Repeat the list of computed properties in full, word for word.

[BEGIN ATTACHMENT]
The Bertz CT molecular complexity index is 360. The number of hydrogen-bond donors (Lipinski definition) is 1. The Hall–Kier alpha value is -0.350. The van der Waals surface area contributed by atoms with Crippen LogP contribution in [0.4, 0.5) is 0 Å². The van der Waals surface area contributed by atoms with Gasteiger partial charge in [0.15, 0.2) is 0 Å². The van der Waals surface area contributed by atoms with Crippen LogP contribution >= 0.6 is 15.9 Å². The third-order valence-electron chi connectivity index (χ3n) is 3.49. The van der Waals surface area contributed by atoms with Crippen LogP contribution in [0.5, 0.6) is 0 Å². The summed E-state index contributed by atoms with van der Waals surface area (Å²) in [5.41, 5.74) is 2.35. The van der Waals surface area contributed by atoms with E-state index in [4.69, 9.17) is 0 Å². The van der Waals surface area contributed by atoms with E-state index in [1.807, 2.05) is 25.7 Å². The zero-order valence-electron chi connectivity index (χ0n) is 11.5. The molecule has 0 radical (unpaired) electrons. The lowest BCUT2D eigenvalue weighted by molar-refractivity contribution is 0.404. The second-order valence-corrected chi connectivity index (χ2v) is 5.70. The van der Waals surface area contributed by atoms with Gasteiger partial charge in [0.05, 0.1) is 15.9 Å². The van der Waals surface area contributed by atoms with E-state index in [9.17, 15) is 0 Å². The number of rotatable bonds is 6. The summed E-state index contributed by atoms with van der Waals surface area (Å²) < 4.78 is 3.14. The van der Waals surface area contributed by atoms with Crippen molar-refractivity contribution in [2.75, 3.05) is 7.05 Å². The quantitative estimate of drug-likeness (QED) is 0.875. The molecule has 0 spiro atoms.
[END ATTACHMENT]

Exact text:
The Bertz CT molecular complexity index is 360. The number of hydrogen-bond donors (Lipinski definition) is 1. The Hall–Kier alpha value is -0.350. The van der Waals surface area contributed by atoms with Crippen LogP contribution in [0.4, 0.5) is 0 Å². The van der Waals surface area contributed by atoms with Gasteiger partial charge in [0.15, 0.2) is 0 Å². The van der Waals surface area contributed by atoms with Crippen LogP contribution >= 0.6 is 15.9 Å². The third-order valence-electron chi connectivity index (χ3n) is 3.49. The van der Waals surface area contributed by atoms with Crippen LogP contribution in [0.5, 0.6) is 0 Å². The summed E-state index contributed by atoms with van der Waals surface area (Å²) in [5.41, 5.74) is 2.35. The van der Waals surface area contributed by atoms with E-state index in [4.69, 9.17) is 0 Å². The van der Waals surface area contributed by atoms with E-state index in [1.807, 2.05) is 25.7 Å². The zero-order valence-electron chi connectivity index (χ0n) is 11.5. The molecule has 0 radical (unpaired) electrons. The lowest BCUT2D eigenvalue weighted by molar-refractivity contribution is 0.404. The second-order valence-corrected chi connectivity index (χ2v) is 5.70. The van der Waals surface area contributed by atoms with Gasteiger partial charge in [0.05, 0.1) is 15.9 Å². The van der Waals surface area contributed by atoms with E-state index in [9.17, 15) is 0 Å². The number of rotatable bonds is 6. The summed E-state index contributed by atoms with van der Waals surface area (Å²) < 4.78 is 3.14. The van der Waals surface area contributed by atoms with Crippen molar-refractivity contribution in [2.75, 3.05) is 7.05 Å². The quantitative estimate of drug-likeness (QED) is 0.875. The molecule has 0 spiro atoms.